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Scientists discover ancient safety valve linking pollen to bacteria

October 22, 2015

Like seeds, pollen loses most of its water during maturation, entering a state of suspended animation. This allows it to survive its journey from male to female organs of a flower, where it is rehydrated by sugary fluids secreted by the female organ, and springs into life again.

But rehydrating is a dangerous process, one that can kill the pollen grain before it can fertilize the egg if not properly controlled.

New research from the lab of Elizabeth Haswell, PhD, associate professor of biology in Arts & Sciences at Washington University in St. Louis, published Oct. 23, 2015 in the journal Science shows how pollen survives the reanimation process. A specialized protein with ancient origins helps the hydrating pollen grain relieve excessive pressure and survive the stressful transition.

Too little -- or too much -- of this protein impairs pollen's ability to fertilize the female egg, showing that the protein is a crucial part of reproductive success.

Sensing pressure

Like all living things, plants must respond to forces in their environment in order to adapt and thrive. Sensing gravity, their roots grow down instead of up. Feeling strong winds, plants grow shorter and stockier. And sensing that the membranes that enclose their cells are stretched, they open pores to reduce potentially damaging pressure.

The pressure sensor and safety valve are combined in a single protein, named MSL8, which is a mechanosensitive ion channel. An ion channel is a small pore in the cell membrane that allows specific ions (charged atoms) to enter or leave the cell. It is not continuously open, however, but instead is gated, opening and closing in response to membrane stretch.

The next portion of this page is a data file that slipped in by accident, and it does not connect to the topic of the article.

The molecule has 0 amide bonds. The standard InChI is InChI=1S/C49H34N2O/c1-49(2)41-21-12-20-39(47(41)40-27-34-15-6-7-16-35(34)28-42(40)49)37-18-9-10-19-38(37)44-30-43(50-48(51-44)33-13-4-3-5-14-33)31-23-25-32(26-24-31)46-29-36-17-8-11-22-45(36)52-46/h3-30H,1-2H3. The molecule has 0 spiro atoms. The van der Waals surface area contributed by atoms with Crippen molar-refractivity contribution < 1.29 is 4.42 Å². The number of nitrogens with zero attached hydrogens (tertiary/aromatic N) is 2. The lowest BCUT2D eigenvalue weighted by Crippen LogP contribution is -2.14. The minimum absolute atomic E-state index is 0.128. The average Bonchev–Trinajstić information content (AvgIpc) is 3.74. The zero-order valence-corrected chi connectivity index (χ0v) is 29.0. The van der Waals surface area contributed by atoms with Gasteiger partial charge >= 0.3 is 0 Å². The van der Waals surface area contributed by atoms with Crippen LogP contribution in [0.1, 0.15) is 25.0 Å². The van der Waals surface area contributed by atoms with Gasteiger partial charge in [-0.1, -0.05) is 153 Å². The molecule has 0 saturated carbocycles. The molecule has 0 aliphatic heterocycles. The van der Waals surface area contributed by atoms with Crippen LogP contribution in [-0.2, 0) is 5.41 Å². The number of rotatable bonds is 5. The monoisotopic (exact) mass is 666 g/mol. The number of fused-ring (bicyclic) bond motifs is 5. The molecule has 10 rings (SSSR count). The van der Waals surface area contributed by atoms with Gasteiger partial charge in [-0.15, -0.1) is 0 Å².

For years, scientists have known that bacteria use stretch-activated channels to relieve excessive internal pressure. When too much water rushes into the cell and stretches the membrane, like an inflating balloon, these channels open to keep the cell from bursting, acting as a kind of safety valve.

Researchers found evolutionary cousins of these proteins in plants more than ten years ago, but it wasn't clear just what they were doing. Plants and bacteria diverged billions of years ago -- so what links the two still?

In many ways, a mature pollen grain resembles a bacterium: a single cell, all on its own, without support from its mother plant. So when an undergraduate in Haswell's lab discovered that dry pollen missing MSL8 died when it took up water too quickly, Haswell realized that despite the evolutionary distance between them, pollen and bacteria both used stretch-activated channels as safety valves.

"The bacterial channel protects the bacteria from random environmental stress," Haswell said. "In the pollen a related channel is also protecting the cell, but from stresses it must withstand in order to reproduce."

After rehydrating, reanimated pollen grows a long tube to carry sperm cells to the waiting egg cell, something with no parallel in bacteria. Pollen missing MSL8 readily germinated this pollen tube -- even better than pollen with the channel -- but the tubes went on to burst, unable to control the pressure that powered their growth. The upshot was that pollen without MSL8 didn't fertilize eggs as well.

Eric Hamilton, a fourth-year PhD candidate in the Plant and Microbial Biosciences program and the lead author of the paper, was surprised to find it was also difficult to propagate plants that produced high levels of MSL8. Investigating, he discovered that their pollen had a hard time germinating its pollen tube. Pollen with excess MSL8 couldn't build up the pressure required to bust through the tough pollen cell wall. Unable to drive a pollen tube to an egg, it was infertile.

So it's a Goldilocks situation: too little MSL8 and pollen bursts; too much, and it can't power the growth required to reach the egg. Although pollen protects itself during hydration much as bacteria do, MSL8's role in the pollen tube growth shows that plants have adapted this ancient channel to their unique needs.

"This study illustrates how important mechanical signals are in biology," Haswell said. "They are not just stress signals from the environment, but also signals that are part of normal developmental processes. Mechanotransduction is important to every aspect of an organism's life."

Washington University in St. Louis

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